first ever hip hop concert kook herc 1973

The Origins of Hip Hop

You hear it when you tune into your radio.

You see it fashioned when you’re walking through the streets.

You listen to it being spoken through slang words people speak.

Love it or hate it, you certainly can’t deny it, Hip-Hop is everywhere.

This relatively young music genre which started in America has now taken over the entire globe. 

Rising up from the shadowy underground to the mainstream spotlight through it’s relentless journey.

How hip are you to the beginnings of this now house-hold genre though?

Do you know exactly where it was started, the many influences it originally drew from and who the pioneers of the music are?

Unless you are a true Hip-Hop head, you probably don’t know how this breakthrough genre came to be and the fascinating grass-roots story behind it.

Let’s rewind to the origins of Hip-Hop so you can keep your musical knowledge fresh as a flat top fade.

The Borough That Birthed Hip-Hop

“So you thought that hip-hop had its start out in Queensbridge? If you pop that junk up in the Bronx you might not live!” – Krs One, Legendary Hip Hop MC

The revolutionary sound of hip-hop was born in the Bronx borough of New York.

Now there has been endless debate about the validity of this, even sparking off heated feuds between rappers who claim differently.

However it is now widely accepted in the Hip Hop community that the Bronx is where it originally started.

The First Hip Hop Show Ever

The story of the first Hip-Hop performance has since become a legend, almost mystical.

Again there is a lot of debate on the exact details of how it went down which may have been lost in translation over the years.

This is how it has been written in Hip-Hop history though:

A Jamaican born Bronx resident by the name of Clive Campbell, DJ name of Kool Herc put on a party for his sister Cindy on August 11th 1973.

It was a back to school party that they hosted in the recreation room of their apartment building at 1520 Sedgwick Avenue, South Bronx.

The venue was small and stuffy with enough space to squeeze up to around 300 people.

first ever hip hop concert kook herc 1973

Dj Kool Herc had been heavily inspired and influenced by both his father who was a musical technician and his upbringing in Jamaica Kingston.

His father Keith Campbell was very involved with music. He was a part of a band, had a huge record collection plus musical equipment that his son would later become skilled with.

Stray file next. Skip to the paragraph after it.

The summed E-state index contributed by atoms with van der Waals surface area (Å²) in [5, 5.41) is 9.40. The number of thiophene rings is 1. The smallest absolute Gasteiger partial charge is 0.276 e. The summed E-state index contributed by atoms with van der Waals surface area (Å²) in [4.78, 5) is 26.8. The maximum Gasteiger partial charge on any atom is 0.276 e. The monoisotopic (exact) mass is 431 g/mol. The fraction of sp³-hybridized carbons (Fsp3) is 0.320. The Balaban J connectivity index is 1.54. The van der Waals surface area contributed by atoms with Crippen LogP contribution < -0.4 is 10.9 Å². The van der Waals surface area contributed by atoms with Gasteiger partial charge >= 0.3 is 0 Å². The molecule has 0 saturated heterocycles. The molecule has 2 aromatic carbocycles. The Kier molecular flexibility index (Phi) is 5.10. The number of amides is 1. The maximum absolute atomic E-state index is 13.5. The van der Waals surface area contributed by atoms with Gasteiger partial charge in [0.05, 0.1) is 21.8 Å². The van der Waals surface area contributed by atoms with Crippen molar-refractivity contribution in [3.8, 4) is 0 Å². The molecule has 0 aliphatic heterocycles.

Clive’s child-hood in Kingston Jamaica surrounded him with the sights and vibrations of street sound-systems that boomed the rhythms of dub, reggae and dancehall. He watched eager-eyed as DJ’s would set up parties in the street and bring people together through the music they played.

This left a burning impression on the young Clive Campbell, planting the seeds that would become the catalyst of a new sound that he would help spark.

Just as street DJ’s and travelling sound systems of Jamaica spread the sound of their popular music, Dj Kool Herc adapted this idea and was the first to set up a sound-system party that blasted a whole new kind of music. What would come to be known as Hip-Hop.

With two trusty vinyl turn-tables hooked up to a amp, Kool Herc rocked the party at Sedgwick Avenue. It would be the first of many “jams” in the Bronx.

Herc had also pioneered a certain DJ-ing technique that is still definitive of Hip-Hop Music to this day: break-beating, (breaks for short).

He would play the same record on two turn-tables and keep spinning one of the records back to break of the drum-beat.

This would extend the sound of the drum beat, the part in the song that he noticed people loved the most.

Break-beating became the backbone of hip-hop music which other pioneering DJ’s such as Afrika Bambaata would also use.

It also fuelled the popularity of an emerging type of dance known as b-boying or break-dancing as it would later be named.

This off the wall and wildly energetic form of dancing identified itself with the music and became one of the corner-stones of Hip-Hop culture.

The Early Influences of the Genre and Further Innovations

As Hip Hop parties became more regular in the Bronx, with DJ’s setting up their systems in rec’ rooms, abandoned buildings and local parks, more original techniques were invented and included into the sound of Hip-Hop.